When thinking about some of the early influences in American speculative fiction, one name comes to mind right away: Edgar Allan Poe. Author of many dark and strange stories, Poe was one of the first professional writers in the United States. In addition to the stories that continue to entrance readers, Poe’s influence on the genre extended to one another visionary: Jules Verne, author of From the Earth to the Moon and Journey to the Center of the Earth, in addition to many others.
Read Andrew Liptak's last post on the birth of Frankenstein.
Born in 1809, Poe has a dramatic biography. His father, actor David Poe, left the family in 1810, and his mother, Elizabeth Poe, died from tuberculosis a year later.
Orphaned, Poe soon found a home with John Allan, a shipping merchant in Boston, who brought up—but never adopted—the young Poe as his own child. Poe would enter the University of Virginia in 1826, where he racked up numerous debts that put him out of favor with Allan.
Poe enlisted in the U.S. Army to support himself, where he served in Boston and South Carolina under an assumed name. Discharged early, he entered the U.S. Military Academy at West Point in 1830, but was soon dismissed for disobedience. Throughout this time, he was writing, publishing unsuccessfully, and turned to the profession full time following his departure from military service.
While Poe is generally remembered for his gothic stories, he also extended into science fiction. In 1838, he wrote The Narrative of Arthur Gordon Pym of Nantucket, his only novel-length work ever published, one with numerous scientific elements in it.
The book follows the adventures of Arthur Pym (of Nantucket), as he stows away on a sailing ship that spins out into a tale of mutiny, cannibalism and exploration. The story draws in Poe’s love for the sea and some of the modern advances in arctic exploration. In many ways, modern stories set in deep space are the direct successors of the stories set among our oceans.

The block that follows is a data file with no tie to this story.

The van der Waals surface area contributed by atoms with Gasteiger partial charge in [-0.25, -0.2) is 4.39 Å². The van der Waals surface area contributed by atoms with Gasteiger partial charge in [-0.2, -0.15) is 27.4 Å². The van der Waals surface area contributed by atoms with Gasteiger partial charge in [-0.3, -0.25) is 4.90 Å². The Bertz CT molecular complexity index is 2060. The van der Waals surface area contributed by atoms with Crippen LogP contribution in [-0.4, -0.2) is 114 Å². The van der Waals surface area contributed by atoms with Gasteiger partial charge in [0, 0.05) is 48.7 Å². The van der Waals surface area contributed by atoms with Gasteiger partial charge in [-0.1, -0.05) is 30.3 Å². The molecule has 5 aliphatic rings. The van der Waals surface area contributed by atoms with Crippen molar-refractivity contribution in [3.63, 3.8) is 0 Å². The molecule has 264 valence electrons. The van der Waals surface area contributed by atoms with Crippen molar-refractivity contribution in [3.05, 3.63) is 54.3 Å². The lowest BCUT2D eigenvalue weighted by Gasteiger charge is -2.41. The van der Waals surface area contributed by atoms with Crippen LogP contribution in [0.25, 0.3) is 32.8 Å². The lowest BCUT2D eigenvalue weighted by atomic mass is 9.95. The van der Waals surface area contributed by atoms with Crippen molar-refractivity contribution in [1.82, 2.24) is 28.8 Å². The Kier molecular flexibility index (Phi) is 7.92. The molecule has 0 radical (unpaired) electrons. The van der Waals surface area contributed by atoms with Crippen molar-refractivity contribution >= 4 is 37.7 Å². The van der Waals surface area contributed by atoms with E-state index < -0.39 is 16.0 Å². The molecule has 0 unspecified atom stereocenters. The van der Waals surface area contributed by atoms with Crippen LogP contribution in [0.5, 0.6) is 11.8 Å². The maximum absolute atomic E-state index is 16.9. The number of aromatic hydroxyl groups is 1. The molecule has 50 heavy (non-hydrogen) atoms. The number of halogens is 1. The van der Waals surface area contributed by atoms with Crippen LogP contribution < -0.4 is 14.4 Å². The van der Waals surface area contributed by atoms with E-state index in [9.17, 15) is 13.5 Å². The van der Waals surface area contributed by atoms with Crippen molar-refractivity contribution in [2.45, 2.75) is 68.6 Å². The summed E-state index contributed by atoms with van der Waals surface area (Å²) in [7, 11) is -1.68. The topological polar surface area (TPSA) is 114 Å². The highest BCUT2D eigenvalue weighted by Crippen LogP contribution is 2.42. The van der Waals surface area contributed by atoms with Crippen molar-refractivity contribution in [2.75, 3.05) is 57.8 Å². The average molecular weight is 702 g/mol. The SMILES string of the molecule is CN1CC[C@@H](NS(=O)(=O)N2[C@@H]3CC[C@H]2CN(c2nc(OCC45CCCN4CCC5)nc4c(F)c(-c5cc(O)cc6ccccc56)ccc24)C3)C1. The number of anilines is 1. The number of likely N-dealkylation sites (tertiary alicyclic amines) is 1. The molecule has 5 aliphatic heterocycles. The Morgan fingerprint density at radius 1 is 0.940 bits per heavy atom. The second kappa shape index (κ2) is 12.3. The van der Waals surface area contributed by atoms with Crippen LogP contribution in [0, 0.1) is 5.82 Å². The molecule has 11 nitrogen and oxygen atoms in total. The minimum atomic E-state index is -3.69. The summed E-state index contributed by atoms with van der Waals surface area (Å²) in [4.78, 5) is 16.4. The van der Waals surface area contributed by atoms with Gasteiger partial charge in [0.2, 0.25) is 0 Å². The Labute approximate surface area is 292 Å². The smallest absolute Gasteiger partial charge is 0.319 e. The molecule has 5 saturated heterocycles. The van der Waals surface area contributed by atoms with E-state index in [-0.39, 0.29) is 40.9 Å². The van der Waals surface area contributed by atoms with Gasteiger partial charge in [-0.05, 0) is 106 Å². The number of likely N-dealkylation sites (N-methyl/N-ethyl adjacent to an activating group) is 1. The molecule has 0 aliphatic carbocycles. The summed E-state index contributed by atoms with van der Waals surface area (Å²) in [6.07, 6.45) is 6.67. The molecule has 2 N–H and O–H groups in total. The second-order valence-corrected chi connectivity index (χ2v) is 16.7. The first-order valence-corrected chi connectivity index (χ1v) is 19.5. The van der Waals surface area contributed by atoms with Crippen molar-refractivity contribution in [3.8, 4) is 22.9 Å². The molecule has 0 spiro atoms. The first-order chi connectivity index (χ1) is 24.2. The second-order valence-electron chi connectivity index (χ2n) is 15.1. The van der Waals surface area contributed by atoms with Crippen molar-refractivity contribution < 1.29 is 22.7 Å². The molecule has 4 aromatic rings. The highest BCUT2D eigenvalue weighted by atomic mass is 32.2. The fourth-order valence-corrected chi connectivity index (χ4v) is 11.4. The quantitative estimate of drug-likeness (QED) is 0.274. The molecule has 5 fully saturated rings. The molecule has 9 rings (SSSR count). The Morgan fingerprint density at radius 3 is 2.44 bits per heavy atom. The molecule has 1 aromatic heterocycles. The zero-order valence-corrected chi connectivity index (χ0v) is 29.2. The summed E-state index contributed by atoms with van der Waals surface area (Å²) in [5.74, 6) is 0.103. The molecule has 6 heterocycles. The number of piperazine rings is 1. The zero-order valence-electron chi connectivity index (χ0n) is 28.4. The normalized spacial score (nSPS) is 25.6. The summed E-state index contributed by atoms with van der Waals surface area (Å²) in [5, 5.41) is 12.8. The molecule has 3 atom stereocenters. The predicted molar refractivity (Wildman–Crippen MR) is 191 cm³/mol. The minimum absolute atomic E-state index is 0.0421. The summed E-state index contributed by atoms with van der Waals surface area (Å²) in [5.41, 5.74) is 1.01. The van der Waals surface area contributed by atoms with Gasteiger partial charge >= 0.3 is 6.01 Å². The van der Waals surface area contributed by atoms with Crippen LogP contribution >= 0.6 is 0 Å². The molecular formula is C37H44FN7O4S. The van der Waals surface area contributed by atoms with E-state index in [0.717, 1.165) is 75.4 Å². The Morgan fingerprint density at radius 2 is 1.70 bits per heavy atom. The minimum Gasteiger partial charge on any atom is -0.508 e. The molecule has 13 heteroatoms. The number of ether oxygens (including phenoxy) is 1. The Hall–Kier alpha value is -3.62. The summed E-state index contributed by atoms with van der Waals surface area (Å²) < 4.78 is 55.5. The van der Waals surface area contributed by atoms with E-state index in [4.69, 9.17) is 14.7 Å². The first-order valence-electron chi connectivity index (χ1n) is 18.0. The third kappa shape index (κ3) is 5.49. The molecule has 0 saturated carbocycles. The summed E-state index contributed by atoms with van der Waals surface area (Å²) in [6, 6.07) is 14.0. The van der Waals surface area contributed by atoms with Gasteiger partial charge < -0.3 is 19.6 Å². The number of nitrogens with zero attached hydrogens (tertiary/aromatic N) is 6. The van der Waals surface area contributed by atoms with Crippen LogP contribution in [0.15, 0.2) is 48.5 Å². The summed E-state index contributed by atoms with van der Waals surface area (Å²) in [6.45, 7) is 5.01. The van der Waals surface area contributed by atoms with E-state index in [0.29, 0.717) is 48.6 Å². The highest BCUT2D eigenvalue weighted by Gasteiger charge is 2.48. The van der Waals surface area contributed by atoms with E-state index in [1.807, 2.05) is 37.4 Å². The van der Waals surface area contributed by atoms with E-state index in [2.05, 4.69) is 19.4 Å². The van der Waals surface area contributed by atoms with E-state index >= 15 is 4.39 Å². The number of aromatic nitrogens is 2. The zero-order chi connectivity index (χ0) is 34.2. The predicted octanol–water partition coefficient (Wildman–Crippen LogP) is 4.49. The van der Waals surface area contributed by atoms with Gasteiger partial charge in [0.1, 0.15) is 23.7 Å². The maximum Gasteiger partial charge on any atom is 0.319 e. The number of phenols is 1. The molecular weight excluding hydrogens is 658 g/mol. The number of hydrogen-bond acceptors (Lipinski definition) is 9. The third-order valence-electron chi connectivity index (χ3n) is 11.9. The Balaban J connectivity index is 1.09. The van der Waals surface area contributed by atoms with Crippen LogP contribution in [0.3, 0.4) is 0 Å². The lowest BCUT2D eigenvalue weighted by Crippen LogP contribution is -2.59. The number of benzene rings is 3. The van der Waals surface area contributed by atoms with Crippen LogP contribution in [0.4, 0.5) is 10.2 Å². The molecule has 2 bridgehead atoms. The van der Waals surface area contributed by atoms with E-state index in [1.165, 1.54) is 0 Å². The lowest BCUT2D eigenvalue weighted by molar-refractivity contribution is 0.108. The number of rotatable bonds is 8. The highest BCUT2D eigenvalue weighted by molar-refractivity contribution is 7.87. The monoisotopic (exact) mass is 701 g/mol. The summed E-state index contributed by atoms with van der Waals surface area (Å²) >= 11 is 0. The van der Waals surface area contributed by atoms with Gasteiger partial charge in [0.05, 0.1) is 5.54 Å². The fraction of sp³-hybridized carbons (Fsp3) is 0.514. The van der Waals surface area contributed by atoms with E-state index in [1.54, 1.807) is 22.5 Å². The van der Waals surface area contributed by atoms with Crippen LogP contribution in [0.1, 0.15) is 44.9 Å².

Poe would die at an early age in October 1849, with a death as strange as his stories and the rest of his life: found on the streets of Baltimore, dressed in someone else’s clothing, unable to explain his situation before expiring.
French author Jules Verne was a lifelong fan of Poe, having read them as a boy. Poe’s writings influenced his own, taking in a mix of the real world and the fantastic. In particular, Poe’s 1844 story, The Balloon Hoax caught Verne’s attention. His story, Five Weeks in a Balloon, was accepted for publication by Hetzel & Co., which was published to immediate success later that same year.
Writing in 1863, Verne noted that Poe’s story The Narrative of Arthur Gordon Pym of Nantucket, was incomplete, and that he hoped to finish it up someday. In 1895, he finally got around to that desire, picking up where Poe had left off with a novel of his own, An Antarctic Mystery, published in 1897.
The relationship between Poe and Verne is a great example of a direct connection in literary styles: Poe blended the fantastically plausible and the real together into proto-science fiction stories, and similarly, Verne found great success with the adventures of scientific situations.
Verne departed from Poe in significant ways: Writing to his father in 1862 about Poe’s story The Balloon Hoax, Verne noted that he would strive to use realistic characters and a plausible use of science to impact his stories, rather than in fantasy constructs.
Together, Edgar Allan Poe and Jules Verne helped craft an important part of the literary genre that we read today. Both sought to tell stories that could exist in the real world, while blending in speculative elements. The Narrative of Arthur Gordon Pym and An Antarctic Mystery together provide an interesting, direct connection from one author to another, one that spells out an interesting future for Science Fiction.
Andrew Liptak is a freelance writer and historian from Vermont. He can be found at online his blog and at Twitter at @andrewliptak.